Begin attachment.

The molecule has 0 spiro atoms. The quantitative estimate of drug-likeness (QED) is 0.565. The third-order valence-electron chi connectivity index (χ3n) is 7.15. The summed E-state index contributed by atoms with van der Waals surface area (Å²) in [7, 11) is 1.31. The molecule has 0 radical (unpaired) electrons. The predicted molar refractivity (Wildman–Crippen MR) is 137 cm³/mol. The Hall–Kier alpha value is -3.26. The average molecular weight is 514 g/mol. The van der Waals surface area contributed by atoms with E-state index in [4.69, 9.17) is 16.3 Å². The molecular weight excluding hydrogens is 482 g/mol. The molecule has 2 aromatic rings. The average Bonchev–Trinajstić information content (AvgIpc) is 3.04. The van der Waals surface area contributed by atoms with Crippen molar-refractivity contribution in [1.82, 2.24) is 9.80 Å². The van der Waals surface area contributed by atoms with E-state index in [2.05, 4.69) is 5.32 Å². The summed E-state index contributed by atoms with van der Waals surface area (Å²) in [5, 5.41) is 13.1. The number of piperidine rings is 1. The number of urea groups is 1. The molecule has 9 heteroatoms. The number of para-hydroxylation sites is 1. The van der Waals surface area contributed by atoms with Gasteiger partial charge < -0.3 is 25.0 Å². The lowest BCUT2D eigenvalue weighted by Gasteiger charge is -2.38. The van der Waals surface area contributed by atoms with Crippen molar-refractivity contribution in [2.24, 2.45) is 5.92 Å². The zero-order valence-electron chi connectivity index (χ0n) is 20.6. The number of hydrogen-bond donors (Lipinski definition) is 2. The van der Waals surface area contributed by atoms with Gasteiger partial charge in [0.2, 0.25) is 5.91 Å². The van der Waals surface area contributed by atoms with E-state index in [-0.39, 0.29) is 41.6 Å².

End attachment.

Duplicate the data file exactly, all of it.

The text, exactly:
The molecule has 0 spiro atoms. The quantitative estimate of drug-likeness (QED) is 0.565. The third-order valence-electron chi connectivity index (χ3n) is 7.15. The summed E-state index contributed by atoms with van der Waals surface area (Å²) in [7, 11) is 1.31. The molecule has 0 radical (unpaired) electrons. The predicted molar refractivity (Wildman–Crippen MR) is 137 cm³/mol. The Hall–Kier alpha value is -3.26. The average molecular weight is 514 g/mol. The van der Waals surface area contributed by atoms with E-state index in [4.69, 9.17) is 16.3 Å². The molecular weight excluding hydrogens is 482 g/mol. The molecule has 2 aromatic rings. The average Bonchev–Trinajstić information content (AvgIpc) is 3.04. The van der Waals surface area contributed by atoms with Crippen molar-refractivity contribution in [1.82, 2.24) is 9.80 Å². The van der Waals surface area contributed by atoms with E-state index in [2.05, 4.69) is 5.32 Å². The summed E-state index contributed by atoms with van der Waals surface area (Å²) in [5, 5.41) is 13.1. The number of piperidine rings is 1. The number of urea groups is 1. The molecule has 9 heteroatoms. The number of para-hydroxylation sites is 1. The van der Waals surface area contributed by atoms with Gasteiger partial charge < -0.3 is 25.0 Å². The lowest BCUT2D eigenvalue weighted by Gasteiger charge is -2.38. The van der Waals surface area contributed by atoms with Crippen molar-refractivity contribution in [2.24, 2.45) is 5.92 Å². The zero-order valence-electron chi connectivity index (χ0n) is 20.6. The number of hydrogen-bond donors (Lipinski definition) is 2. The van der Waals surface area contributed by atoms with Gasteiger partial charge in [0.2, 0.25) is 5.91 Å². The van der Waals surface area contributed by atoms with E-state index in [-0.39, 0.29) is 41.6 Å².